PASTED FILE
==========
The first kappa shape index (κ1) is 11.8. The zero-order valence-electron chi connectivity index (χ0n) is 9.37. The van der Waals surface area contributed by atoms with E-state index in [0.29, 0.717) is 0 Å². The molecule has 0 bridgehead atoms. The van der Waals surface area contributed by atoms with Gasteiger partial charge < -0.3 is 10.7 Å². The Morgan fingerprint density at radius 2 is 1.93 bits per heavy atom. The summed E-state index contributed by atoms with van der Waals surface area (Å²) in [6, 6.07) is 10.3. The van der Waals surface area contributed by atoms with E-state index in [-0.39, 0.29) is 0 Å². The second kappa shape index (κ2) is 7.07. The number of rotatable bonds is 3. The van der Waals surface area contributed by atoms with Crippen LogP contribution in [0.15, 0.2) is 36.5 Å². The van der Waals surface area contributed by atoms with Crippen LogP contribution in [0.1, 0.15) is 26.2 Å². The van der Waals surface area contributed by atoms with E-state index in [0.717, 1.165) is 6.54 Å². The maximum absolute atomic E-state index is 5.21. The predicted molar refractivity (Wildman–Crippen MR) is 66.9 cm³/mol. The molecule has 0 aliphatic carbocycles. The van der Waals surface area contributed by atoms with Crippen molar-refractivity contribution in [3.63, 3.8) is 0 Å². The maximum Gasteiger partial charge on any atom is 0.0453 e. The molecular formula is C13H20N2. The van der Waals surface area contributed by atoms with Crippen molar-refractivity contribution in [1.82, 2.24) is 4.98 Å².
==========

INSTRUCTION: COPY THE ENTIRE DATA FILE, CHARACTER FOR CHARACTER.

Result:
The first kappa shape index (κ1) is 11.8. The zero-order valence-electron chi connectivity index (χ0n) is 9.37. The van der Waals surface area contributed by atoms with E-state index in [0.29, 0.717) is 0 Å². The molecule has 0 bridgehead atoms. The van der Waals surface area contributed by atoms with Gasteiger partial charge < -0.3 is 10.7 Å². The Morgan fingerprint density at radius 2 is 1.93 bits per heavy atom. The summed E-state index contributed by atoms with van der Waals surface area (Å²) in [6, 6.07) is 10.3. The van der Waals surface area contributed by atoms with E-state index in [-0.39, 0.29) is 0 Å². The second kappa shape index (κ2) is 7.07. The number of rotatable bonds is 3. The van der Waals surface area contributed by atoms with Crippen LogP contribution in [0.15, 0.2) is 36.5 Å². The van der Waals surface area contributed by atoms with Crippen LogP contribution in [0.1, 0.15) is 26.2 Å². The van der Waals surface area contributed by atoms with E-state index in [0.717, 1.165) is 6.54 Å². The maximum absolute atomic E-state index is 5.21. The predicted molar refractivity (Wildman–Crippen MR) is 66.9 cm³/mol. The molecule has 0 aliphatic carbocycles. The van der Waals surface area contributed by atoms with Crippen molar-refractivity contribution in [3.63, 3.8) is 0 Å². The maximum Gasteiger partial charge on any atom is 0.0453 e. The molecular formula is C13H20N2. The van der Waals surface area contributed by atoms with Crippen molar-refractivity contribution in [1.82, 2.24) is 4.98 Å².